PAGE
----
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It’s in the headlines everyday but it’s easy to overlook until our grass turns brown or our gardens get deluged with rain. This summer has been the antithesis of last year as far as rainfall is concerned. Last year our peach tree was overwhelmed with tiny, watery-tasting fruit. This year, I thought she was on vacay before I spotted two dozen large fruits way up high, tasty treats she managed to grow with little water.

“Vermont Strong” license plates remind us of Tropical Storm Irene — a storm we once thought wasn’t possible in our lush and beachless neck of the woods. It rearranged landscapes, including several of our favorite swimming holes, but we recovered and figured it was a one-off.

Walker Farm

Perhaps with the exception of meteorologists, few know weather better than those in the business of agriculture. A sixth-generation farmer, Jack Manix has come in from the fields and greenhouses for his coffee break when he takes time to speak with me. His piercing blue eyes cast a kindness toward their focal points and one can see how he left a city life after graduating from Boston University to return to his family’s generations-old farm in Dummerston. He and his wife, Karen, met in college and have used their agricultural know-how to nurture plants, produce, trees, children and employees since their marriage in 1973.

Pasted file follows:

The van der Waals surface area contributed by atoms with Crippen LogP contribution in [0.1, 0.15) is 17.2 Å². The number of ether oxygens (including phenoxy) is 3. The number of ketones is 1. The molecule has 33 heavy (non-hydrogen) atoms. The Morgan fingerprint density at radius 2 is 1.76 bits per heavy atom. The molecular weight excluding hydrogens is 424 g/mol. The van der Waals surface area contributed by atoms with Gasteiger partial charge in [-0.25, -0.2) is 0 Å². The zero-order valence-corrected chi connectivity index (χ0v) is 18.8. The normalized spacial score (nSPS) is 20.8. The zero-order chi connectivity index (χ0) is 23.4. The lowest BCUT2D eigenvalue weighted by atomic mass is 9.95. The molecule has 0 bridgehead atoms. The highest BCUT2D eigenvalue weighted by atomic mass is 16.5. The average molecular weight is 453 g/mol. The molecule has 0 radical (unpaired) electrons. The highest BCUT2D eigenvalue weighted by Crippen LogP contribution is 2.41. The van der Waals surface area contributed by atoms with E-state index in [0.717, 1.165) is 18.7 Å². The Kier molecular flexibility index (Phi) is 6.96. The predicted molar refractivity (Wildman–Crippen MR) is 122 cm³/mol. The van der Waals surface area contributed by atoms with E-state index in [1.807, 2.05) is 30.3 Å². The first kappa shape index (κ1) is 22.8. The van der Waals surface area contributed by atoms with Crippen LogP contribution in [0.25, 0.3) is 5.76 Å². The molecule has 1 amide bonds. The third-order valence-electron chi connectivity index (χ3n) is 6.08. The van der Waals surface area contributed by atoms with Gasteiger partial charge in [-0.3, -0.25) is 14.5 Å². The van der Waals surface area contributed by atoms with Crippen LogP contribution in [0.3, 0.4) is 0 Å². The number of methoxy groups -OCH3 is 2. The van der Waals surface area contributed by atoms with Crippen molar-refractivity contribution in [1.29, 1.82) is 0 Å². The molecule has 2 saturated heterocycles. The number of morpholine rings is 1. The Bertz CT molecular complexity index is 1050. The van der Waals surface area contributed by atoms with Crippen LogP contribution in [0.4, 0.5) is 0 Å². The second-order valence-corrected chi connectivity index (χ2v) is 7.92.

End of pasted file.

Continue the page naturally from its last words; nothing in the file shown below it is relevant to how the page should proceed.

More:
I was going to ask him what his farmland meant to him, but I can tell. It’s an extension of himself — part of his family. He talks about his beloved topsoil floating away as a result of monsoon-like rains. In response, he’s built grass strips between crop rows, taking up valuable farm land to protect the soil from washing away. “A lot of our topsoil ended up in the Connecticut River,” he says with a subtle dismay in his soothing voice.

Manix remembers the good old all-day drenchings we used to get. “We used to get, every now and then, an all-day rain. A gentle, soaking rain, but those are so rare now.”

We’re here to talk about crops and seasonality. I’ve been enjoying the organic bounty from his farm stand all summer, but our topic changes to climate change and pest management, which is a fascinating science in and of itself. They’re noticing new bugs on the farm, he says, and they stay longer, thanks to a three-week lag in the first frost of the fall. “We always were able to predict a frost around Sept. 20 to 25,” he says. “The last five years, we haven’t gotten a frost before Columbus Day, like Oct. 12 or so. It’s like a three-week difference, almost.”